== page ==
Monday, February 06, 2006

Fables

This week's New Yorker posting brings us another story by a favored author, Haruki Murakami. Entitled "A Shinagawa Monkey," this is written in classic fable form.

According to answers.com (with further attribution to the Columbia University Press), a fable is a:
brief allegorical narrative, in verse or prose, illustrating a moral thesis or satirizing human beings. The characters of a fable are usually animals who talk and act like people while retaining their animal traits....
I might add that a fable is not meant to be taken literally, even as fantasy, and that the language is intentionally pedantic, as if the author were addressing a child, explaining the obvious with wide-eyed sincerity.

This story relates the tale of a woman who has begun to forget her own name. She doesn't forget anything else, and she only forgets her name when asked for it unexpectedly. However, the problem prompts her to buy a bracelet with her name engraved so that she can know who she is when asked; she also seeks counseling in a neighborhood clinic.

Through the counselor's somewhat mystical powers, it is eventually discovered that the woman's name (represented by a college nametag) has been stolen by... ta da... a talking monkey (the eponymous Shinagawa Monkey).

The monkey's captors intend to kill it, but the monkey negotiates its release in exchange for the return of the woman's name and a promise to go into the jungle and steal no more. (Animals who strike bargains is also a standard element of fable, of course.) Also, the monkey must reveal to the woman what was taken from her when she lost her name: to wit, the knowledge that her family never loved her, and that she does not love her husband. The moral is, oh, let's say: Your pain is part of who you are. If you ignore your heartache, you will lose yourself. It doesn't matter. The problem with the fable form is that it invites this type of summary; but as Flannery O'Connor and others have said, if a story can be reduced to one sentence, why write the whole story?

On a technical note, I thought Murakami's handling of dialogue was interesting.
When Mizuki opened the door to her dorm room, Yuko Matsunaka was standing there, dressed in a tight turtleneck sweater and jeans. “Do you have a minute to talk to me?” Yuko asked. “Sure,” Mizuki said, surprised. “I’m not doing anything special right now.” Although she knew Yuko, Mizuki had never had a private conversation with her, and it had never occurred to her that Yuko might ask her advice about anything personal. Mizuki motioned for her to sit down while she made some tea with the hot water in her thermos.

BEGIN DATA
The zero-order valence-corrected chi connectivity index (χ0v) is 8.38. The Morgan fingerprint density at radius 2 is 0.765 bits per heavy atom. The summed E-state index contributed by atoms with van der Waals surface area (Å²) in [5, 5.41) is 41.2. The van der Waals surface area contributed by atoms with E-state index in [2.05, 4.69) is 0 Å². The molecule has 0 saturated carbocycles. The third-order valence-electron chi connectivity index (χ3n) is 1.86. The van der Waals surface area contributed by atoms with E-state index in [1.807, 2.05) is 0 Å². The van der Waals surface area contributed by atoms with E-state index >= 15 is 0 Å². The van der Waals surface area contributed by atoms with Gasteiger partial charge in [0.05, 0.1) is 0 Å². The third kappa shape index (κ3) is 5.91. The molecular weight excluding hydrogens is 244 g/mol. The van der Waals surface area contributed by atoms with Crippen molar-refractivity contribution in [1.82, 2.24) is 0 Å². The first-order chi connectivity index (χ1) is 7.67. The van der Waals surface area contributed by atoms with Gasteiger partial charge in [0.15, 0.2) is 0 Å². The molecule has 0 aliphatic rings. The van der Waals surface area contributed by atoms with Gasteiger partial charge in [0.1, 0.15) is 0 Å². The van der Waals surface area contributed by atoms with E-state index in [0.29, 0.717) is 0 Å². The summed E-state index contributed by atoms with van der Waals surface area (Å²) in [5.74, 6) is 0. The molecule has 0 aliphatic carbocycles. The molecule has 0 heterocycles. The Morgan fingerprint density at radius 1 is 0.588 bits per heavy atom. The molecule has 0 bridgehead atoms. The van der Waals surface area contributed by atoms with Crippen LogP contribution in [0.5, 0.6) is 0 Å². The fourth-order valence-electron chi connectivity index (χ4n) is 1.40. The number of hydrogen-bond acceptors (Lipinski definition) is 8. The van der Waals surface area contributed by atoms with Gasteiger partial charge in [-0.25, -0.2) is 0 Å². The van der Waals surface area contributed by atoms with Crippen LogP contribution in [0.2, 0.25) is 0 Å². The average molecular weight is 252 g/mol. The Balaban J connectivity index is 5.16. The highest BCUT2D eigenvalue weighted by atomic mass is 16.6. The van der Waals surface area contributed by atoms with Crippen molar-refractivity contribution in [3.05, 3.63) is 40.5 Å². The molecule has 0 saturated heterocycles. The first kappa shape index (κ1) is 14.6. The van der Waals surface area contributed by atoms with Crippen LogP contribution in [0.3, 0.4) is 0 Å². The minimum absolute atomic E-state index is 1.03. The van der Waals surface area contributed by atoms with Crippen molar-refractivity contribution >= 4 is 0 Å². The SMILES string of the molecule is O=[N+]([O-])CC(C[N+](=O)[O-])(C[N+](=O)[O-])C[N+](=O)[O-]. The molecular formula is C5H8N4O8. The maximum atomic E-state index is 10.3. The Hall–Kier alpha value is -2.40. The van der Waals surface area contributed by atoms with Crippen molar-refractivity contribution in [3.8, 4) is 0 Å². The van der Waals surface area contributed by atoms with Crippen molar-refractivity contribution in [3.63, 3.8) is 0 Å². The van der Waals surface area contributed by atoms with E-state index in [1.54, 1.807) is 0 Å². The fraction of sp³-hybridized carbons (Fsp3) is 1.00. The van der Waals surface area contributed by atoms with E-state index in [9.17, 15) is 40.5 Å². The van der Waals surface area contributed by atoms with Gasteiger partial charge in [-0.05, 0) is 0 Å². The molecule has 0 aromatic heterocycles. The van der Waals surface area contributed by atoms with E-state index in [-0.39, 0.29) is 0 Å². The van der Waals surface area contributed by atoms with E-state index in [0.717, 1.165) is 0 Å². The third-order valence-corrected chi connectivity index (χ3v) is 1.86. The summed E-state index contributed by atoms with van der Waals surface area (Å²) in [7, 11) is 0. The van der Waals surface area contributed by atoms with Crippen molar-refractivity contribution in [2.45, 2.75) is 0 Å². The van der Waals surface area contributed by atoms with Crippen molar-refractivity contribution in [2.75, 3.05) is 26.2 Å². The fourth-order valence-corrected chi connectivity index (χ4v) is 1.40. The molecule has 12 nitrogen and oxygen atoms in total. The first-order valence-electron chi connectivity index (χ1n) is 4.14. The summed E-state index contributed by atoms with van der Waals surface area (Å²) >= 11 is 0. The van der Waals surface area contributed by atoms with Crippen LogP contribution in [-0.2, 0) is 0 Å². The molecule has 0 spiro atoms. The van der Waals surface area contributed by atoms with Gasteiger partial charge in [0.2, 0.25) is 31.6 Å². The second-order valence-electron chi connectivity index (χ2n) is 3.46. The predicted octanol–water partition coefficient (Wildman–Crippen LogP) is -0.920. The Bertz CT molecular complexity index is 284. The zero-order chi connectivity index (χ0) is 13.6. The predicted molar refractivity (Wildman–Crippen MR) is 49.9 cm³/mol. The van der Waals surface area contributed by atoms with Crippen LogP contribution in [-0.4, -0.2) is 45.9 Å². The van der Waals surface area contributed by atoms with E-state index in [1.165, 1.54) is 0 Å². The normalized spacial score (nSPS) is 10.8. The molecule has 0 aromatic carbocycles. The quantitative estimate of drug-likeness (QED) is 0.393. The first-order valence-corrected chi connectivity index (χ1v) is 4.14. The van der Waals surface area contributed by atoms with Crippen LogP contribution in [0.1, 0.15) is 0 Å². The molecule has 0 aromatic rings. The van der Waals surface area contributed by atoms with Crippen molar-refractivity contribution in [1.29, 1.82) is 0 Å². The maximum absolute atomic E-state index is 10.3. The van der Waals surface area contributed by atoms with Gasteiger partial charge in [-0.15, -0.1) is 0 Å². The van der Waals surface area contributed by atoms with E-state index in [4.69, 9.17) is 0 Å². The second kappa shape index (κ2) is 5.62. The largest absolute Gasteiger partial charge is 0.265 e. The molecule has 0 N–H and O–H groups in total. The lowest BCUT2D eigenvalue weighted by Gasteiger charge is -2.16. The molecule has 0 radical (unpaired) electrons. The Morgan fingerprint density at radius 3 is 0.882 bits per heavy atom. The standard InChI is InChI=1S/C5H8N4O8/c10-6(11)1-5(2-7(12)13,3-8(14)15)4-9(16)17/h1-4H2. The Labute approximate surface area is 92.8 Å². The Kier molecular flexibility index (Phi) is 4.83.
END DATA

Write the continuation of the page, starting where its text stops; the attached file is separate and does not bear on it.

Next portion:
“Mizuki, have you ever felt jealous?” Yuko said all of a sudden.

Mizuki was surprised by the question, but she gave it some serious thought.

“No, I guess I never have,” she replied.

“Not even once?”


Note how in the first paragraph, both girls speak, with no paragraph break. That breaks the rules of dialogue formatting! But Murakami does this to transition into the more important part of the dialogue, in which he breaks in a very conventional manner, even adding a break before "'No, I guess I never have,' she replied." Not strictly necessary, but it adds emphasis.

Later, after the monkey has restored the woman's painful memories, we get this passage of banal back-and-forth:
“Did what I told you hurt you?”

“It did,” Mizuki said. “It hurt a lot.”

“I’m sorry. I didn’t want to tell you.”

“It’s all right. Deep down, I knew it already. It’s something I had to confront someday.”

“I’m relieved to hear that,” the monkey said.

“Goodbye,” Mizuki said. “I don’t imagine we’ll meet again.”

“Take care,” the monkey said. “And thank you for saving my poor life.”
See what I mean about writing for children? But it's a fable, and so this is arguably appropriate.

Also, there's an interesting transition, mid-story, from an anecdote being related to the counselor directly into a flashback of the story being related. This latter device is seen all the time in film, but not so much in short stories (Mizuki is the protagonist):
“Anyway, this happened in October. Before dinner one night, I was in my room, doing my homework, when a junior named Yuko Matsunaka came to see me.... ”


When Mizuki opened the door to her dorm room, Yuko Matsunaka was standing there, dressed in a tight turtleneck sweater and jeans.
The narrative literally jumps from a recounting of an anecdote into the anecdote itself. This is indicated visually by an extra space (jump-cut) and an oversized cap at the beginning of the second paragraph; otherwise it would be jarring, to say the least. It seems odd to extract meaning from typography, but there it is. No less defensible than italics, I guess, which have their place as well.